In some areas, increased temperatures can lead to more rainfall, but Ningxia’s arid conditions and impact of global warming will result in increased evaporation, so any extra precipitation will be lost, says climate expert Lin Erda. 
 
A joint study into climate change adaptation in China, carried out in 2010 by China, the UK and Switzerland, found that agriculture in central and southern Ningxia relies on precipitation, rather than irrigation.
 
Climate change has seen grain yields per mu (a Chinese unit of land measurement) fall to only about 30 kilogrammes, while climate disasters are increasing crop losses.
 
Statistics for 2005 from the Ministry of Environmental Protection show 95% of China’s poor live in areas with extremely fragile environments – areas particularly sensitive to climate change. 
 
He remembers that during the time of people’s communes, any land that could be cultivated was exploited, and even mountaintops were used to try to grow crops and increase harvests.
 
“The springs didn’t give much water to start with, and after a few years the ones high up failed and new ones had to be dug lower down.”

The Hulu river that once rose in the southern foothills of Ningxia’s Yueliang mountains is now just a dried-up riverbed.
 
Manager of Xiji county’s water company, Gao Yujie, blames overdevelopment and global warming. He says just 20 years ago the river was lined with trees, “I played in the river when I was a kid,” he recalled.
 
Parts of that dried-up river bed are now celery fields as prices for the crop have risen in the last few years, meaning the water-hungry vegetable is much more widely planted. Gao says he understands but disapproves of this choice: “Those of us who study water know this is a problem, but growing celery does increase incomes for farmers.”
 
The fragile environment forces more use of natural resources to increase harvests, meaning poverty, population, environment all become interlinked.

Wang Yiming explains that relocations are intended to reduce demand for natural resources – mainly water – to a sustainable level. It isn’t about retreating, Wang says, it’s a necessary compromise between humankind and nature.

And in the parts of Xiji emptied a year or more ago, alfalfa – an important source of forage for livestock – and wild grasses now sprout up into the warm air.
 
New homes, new problems 
 
But life in the new villages isn’t as good as was hoped. In some cases, the new homes are smaller than those relocated villagers have left, while newer residents complain about problems with bureaucracy, farming, jobs, and other sources of income.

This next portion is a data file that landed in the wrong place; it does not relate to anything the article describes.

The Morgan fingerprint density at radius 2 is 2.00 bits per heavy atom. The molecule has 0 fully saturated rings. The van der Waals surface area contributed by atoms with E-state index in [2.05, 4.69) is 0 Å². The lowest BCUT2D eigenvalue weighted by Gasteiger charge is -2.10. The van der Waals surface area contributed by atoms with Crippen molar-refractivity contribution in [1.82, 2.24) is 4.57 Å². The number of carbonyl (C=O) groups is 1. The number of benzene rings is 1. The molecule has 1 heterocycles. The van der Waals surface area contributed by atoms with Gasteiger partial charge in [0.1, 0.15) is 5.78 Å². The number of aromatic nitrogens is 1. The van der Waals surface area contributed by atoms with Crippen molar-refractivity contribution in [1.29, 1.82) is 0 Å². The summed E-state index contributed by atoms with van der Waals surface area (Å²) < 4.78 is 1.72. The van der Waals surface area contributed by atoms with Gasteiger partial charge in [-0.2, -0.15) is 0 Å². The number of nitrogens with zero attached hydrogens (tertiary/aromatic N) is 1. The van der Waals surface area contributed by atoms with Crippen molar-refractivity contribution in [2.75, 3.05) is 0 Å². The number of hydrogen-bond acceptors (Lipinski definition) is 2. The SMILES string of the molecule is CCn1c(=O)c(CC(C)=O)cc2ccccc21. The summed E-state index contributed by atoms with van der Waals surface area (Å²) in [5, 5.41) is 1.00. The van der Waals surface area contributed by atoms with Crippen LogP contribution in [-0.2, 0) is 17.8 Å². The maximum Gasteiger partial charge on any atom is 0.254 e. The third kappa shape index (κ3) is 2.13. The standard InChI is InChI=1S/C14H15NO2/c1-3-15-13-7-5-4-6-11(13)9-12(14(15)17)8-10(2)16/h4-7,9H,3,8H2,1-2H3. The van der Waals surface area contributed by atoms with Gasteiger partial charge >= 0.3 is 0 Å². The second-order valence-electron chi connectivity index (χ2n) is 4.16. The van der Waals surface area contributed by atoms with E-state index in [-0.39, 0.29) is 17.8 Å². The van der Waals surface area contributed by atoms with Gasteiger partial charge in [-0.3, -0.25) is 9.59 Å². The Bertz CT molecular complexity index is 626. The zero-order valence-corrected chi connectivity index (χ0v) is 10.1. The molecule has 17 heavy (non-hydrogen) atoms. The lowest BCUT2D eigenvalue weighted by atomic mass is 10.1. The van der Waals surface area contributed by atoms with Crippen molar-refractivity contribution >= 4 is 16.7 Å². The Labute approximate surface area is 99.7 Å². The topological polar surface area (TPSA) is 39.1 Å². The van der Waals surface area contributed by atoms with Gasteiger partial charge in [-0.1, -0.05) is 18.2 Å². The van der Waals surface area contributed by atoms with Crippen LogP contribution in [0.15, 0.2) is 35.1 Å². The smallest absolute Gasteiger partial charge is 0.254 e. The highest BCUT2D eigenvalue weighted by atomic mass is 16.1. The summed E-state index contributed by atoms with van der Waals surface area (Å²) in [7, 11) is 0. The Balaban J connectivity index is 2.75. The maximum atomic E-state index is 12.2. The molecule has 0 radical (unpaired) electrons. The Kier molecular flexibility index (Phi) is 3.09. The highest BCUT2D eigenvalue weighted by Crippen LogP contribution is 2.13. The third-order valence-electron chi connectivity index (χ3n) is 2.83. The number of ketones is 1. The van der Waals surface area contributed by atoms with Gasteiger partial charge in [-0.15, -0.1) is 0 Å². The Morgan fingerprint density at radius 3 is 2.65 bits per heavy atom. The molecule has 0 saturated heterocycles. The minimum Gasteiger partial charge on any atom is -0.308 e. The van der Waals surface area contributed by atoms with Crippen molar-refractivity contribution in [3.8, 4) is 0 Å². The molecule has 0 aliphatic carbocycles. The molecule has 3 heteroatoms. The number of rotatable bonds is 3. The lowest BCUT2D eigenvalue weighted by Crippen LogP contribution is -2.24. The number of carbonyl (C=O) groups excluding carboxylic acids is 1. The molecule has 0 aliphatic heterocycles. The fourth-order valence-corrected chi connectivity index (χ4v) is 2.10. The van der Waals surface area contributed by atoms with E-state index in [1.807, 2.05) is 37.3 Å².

Fan Jianrong, a professor at the Beifang University of Nationalities, who has researched relocation of communities, finds that older villagers are the most despondent about the prospect of moving and have the biggest problems in adapting to new homes.
 
Guoqing’s uncle Ma Cunzi is 45, for instance, and wants to stay in Luziwo despite a final government ultimatum to leave. He even planted potatoes and wheat as soon as the weather was right.
 
The family’s new home is in Miaomiao Lake’s District 7. His mother, Ma Cuifang, has been here for several months, but doesn’t like to leave the village as she can’t read and doesn’t know many of the neighbours. His father, Ma Bingwu, spends his time thinking about the cows and fields he used to have.
 
Now, he says, he’s “useless” to the family. He rides a borrowed bike to the vegetable market, but comes home empty-handed and complaining about the prices. “It’s all more expensive here than in Xiji. It was 0.50 yuan for a kilogramme of potatoes there, and 1 yuan here!”
 
And it is not just older people that can’t settle here. Younger residents have become increasingly anxious about jobs and opportunities.
 
The town’s Party secretary’s home is full of people who come to ask about work or complain of various problems.
 
“The government moved us here, and now we don’t know what we’re meant to be doing,” says someone in the crowd, to general agreement.
 
Wang Xinglong of the Pingluo county labour and employment bureau explained that “on one hand you’ve got companies in the area that can’t find the workers they need, and on the other hand, many relocated villagers can’t secure suitable work.”
 
The government’s decision to cut off transport and logistical links to villagers’ original homes has caused controversy amongst academics.
 
Meng Huixin, a post-doctoral student at the Chinese Academy of Social Sciences’ Institute of Urban Development and the Environment, said success of the Ningxia relocation effort will be crucial for China to demonstrate capacity to adapt to climate change.
 
This is an edited version of the Climate Migrants article published as part of a series at Thepaper.cn